2nd Workshop on Tools and Resources for People with REAding DIfficulties (READI)

Aims of the Workshop

Important Dates

Invited Speakers

Carolina Scarton (University of Sheffield, UK)

Personalised Text Simplification: When, How and For Whom to Simplify

Carolina Scarton Text Adaptation (TA) tasks, such as Automatic Text Simplification and Summarisation, are important in the Natural Language Processing area, with multiple applications, including improving other NLP-related tasks (e.g. Machine Translation) or enabling access to information by specific groups (e.g. children, elderly, non-native speakers). In recent years, these tasks have become increasingly popular in the research community, motivated by the availability of data and the advent of deep learning models. Researchers proposed text-to-text transformation models, following encoder-decoder architectures, similar to research done in Machine Translation (e.g. the models are trained with parallel pairs of original-simplified text). Together with new models, datasets for benchmarking and evaluation metrics/methods tailored for text adaptation tasks were also proposed.

However, a very important aspect of TA is the target audience. For instance, it is expected that a simplified text targeting a non-native speaker of English will not be suitable for children. Therefore, since most research done to date mainly focuses on "one size fits all" approaches, important questions still remain unanswered: When should specific adaptations be performed in a text?; Which adaptation operations should be performed? and How to create adapted texts that are really useful for a given target audience?

This talk will discuss the task of Text Simplification (TS), presenting work that focuses on outputs tailored for specific audiences. The main challenges of personalised TS will be presented, highlighting the importance of well-defined datasets as well as reliable evaluation metrics or methods that can capture the specificities of each audience.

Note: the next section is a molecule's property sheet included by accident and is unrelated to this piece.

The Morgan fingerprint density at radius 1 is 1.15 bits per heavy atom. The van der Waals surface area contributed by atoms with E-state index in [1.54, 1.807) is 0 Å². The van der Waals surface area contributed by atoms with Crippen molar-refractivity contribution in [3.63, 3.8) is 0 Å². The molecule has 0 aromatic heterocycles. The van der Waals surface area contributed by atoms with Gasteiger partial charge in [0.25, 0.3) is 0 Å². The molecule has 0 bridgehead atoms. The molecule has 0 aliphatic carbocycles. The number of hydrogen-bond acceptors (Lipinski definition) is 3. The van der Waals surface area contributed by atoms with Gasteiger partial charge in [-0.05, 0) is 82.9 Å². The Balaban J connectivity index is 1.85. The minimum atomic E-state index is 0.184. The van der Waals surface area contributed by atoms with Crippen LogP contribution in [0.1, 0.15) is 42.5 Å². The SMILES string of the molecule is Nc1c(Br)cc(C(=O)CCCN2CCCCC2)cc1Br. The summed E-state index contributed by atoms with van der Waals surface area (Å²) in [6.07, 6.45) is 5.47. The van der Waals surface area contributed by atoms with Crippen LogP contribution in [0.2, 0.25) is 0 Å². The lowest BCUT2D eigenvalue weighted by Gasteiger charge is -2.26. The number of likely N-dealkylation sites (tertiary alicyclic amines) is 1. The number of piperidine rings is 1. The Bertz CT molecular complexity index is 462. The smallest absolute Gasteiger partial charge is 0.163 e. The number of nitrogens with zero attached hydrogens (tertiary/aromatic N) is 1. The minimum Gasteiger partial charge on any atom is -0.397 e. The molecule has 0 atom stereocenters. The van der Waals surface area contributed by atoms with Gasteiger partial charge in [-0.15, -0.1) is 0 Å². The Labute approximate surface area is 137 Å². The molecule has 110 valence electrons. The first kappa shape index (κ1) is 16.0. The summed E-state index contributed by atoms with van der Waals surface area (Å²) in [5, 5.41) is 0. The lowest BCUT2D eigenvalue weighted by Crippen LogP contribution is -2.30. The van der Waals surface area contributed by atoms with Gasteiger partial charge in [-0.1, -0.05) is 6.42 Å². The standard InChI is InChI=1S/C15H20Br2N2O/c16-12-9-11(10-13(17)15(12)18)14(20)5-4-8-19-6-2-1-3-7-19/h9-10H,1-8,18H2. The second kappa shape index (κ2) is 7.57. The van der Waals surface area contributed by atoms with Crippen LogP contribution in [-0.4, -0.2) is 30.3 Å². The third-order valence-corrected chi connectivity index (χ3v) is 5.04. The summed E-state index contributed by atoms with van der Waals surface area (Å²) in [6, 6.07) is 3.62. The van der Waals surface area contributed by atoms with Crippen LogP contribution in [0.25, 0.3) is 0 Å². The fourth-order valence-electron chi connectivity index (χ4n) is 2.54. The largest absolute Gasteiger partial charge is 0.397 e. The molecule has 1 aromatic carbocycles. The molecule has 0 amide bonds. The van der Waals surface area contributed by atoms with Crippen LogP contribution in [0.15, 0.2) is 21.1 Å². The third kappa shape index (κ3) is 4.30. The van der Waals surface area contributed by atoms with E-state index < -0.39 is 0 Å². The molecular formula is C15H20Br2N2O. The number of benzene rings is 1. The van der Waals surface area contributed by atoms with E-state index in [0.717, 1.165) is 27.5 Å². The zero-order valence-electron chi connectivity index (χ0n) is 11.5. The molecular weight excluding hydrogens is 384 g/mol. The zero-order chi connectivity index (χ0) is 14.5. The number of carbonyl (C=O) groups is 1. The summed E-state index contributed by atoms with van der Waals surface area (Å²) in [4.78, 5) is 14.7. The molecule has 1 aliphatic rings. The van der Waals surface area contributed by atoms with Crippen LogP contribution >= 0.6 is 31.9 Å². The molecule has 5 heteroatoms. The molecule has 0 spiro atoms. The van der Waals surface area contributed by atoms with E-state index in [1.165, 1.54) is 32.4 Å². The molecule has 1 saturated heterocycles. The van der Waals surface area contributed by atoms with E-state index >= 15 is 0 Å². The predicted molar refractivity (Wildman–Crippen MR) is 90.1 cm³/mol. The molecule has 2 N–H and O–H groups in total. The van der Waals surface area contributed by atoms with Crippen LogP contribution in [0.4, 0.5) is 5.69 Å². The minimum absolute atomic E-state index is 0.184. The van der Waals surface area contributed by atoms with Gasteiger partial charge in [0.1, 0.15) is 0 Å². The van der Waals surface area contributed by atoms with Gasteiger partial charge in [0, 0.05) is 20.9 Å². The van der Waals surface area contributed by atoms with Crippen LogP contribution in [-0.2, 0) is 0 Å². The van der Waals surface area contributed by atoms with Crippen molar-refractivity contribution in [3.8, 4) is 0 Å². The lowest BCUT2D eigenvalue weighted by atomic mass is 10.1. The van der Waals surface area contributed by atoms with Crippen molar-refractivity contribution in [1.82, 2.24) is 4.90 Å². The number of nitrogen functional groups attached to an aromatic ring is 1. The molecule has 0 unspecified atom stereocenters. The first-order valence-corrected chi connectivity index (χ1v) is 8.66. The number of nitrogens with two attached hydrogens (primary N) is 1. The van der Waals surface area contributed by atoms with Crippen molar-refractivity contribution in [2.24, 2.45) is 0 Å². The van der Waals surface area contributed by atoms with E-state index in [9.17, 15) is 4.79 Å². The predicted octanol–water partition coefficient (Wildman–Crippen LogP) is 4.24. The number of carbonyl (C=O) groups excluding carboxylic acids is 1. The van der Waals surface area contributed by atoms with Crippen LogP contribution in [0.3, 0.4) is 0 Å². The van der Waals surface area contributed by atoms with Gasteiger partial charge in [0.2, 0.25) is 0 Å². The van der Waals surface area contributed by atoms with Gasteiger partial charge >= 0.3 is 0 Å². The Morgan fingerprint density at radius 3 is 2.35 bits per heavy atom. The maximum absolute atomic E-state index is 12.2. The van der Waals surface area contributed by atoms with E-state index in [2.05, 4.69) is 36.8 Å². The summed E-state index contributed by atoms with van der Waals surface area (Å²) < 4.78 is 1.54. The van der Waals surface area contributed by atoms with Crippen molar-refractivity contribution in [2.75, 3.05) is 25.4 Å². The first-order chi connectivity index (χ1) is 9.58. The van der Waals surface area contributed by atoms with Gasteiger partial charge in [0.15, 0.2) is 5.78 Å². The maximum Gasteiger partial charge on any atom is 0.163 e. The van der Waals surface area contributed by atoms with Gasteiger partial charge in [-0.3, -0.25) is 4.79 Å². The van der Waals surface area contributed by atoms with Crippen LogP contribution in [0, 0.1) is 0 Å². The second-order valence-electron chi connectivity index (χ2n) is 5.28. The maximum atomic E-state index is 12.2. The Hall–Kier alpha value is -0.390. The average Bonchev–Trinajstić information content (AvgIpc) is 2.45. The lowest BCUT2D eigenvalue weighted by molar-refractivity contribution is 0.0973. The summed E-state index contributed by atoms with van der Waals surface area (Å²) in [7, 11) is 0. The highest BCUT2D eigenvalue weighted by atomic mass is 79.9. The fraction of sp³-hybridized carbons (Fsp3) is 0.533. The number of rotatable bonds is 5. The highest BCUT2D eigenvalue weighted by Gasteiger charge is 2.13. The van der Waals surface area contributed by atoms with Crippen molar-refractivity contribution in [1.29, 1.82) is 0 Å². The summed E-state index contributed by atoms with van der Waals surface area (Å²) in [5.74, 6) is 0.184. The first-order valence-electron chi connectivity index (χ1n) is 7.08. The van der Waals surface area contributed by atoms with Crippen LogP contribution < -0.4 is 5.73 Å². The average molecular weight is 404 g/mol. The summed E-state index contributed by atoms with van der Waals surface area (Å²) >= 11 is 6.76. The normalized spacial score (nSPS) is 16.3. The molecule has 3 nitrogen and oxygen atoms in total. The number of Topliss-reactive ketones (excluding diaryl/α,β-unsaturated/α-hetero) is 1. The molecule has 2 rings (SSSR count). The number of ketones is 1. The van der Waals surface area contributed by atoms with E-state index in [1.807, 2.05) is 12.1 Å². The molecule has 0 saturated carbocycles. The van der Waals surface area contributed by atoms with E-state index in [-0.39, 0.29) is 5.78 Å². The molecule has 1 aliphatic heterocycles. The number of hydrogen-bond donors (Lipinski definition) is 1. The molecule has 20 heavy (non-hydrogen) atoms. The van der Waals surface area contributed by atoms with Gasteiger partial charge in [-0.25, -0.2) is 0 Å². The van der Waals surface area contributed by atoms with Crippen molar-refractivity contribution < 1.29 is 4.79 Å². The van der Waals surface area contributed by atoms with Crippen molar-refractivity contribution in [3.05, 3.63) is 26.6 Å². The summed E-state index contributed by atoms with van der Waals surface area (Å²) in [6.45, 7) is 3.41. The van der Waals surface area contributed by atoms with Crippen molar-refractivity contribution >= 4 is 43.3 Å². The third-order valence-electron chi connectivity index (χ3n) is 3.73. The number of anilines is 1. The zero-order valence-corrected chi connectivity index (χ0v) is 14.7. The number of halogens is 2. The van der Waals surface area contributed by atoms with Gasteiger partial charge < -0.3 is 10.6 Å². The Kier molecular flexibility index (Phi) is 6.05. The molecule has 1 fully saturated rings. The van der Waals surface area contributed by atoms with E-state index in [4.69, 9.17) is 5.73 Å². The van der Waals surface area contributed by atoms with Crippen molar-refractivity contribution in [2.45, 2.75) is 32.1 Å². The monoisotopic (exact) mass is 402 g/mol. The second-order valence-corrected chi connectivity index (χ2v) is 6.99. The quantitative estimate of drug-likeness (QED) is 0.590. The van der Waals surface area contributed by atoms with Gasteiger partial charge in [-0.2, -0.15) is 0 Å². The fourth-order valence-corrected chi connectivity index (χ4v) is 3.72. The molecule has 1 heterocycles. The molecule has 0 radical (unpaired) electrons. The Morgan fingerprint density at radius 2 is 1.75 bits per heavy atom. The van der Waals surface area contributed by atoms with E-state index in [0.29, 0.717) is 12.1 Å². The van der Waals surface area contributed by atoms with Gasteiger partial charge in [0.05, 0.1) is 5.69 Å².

Arne Jönsson (Linköping University, Sweden)

Tools and Services for Text Adaptation

Arne JonssonThere are a variety of tools and resources for text adaptation, to make texts easier to read, including lexical and syntactic simplification and automatic text summarization. Related to these are a number of ways to measure, and visualise, a text's complexity, from simple measures trying to cover readability in one number to more refined measures trying to capture a text's complexity from various perspectives.

The users of such tools and resources can broadly be divided in two groups: text producers and text consumers. Text consumers are a heterogenous group with different needs for text adaptation depending on their reading difficulties. Text producers such as journalists, communicators, authors, and teachers are also a heterogenous group with different needs that need to be accounted for.

Bridging the gap between available tools and resources and the needs of the different user groups' is a less studied area. Given that few users can articulate their needs for text adaptation makes this even more challenging.

In this talk we will present the challenges encountered when trying to allow users to combine various text adaptation techniques and visualize a text’s complexity. Design of useful services for text adaptation and issues related to the needs of various user groups will also be presented.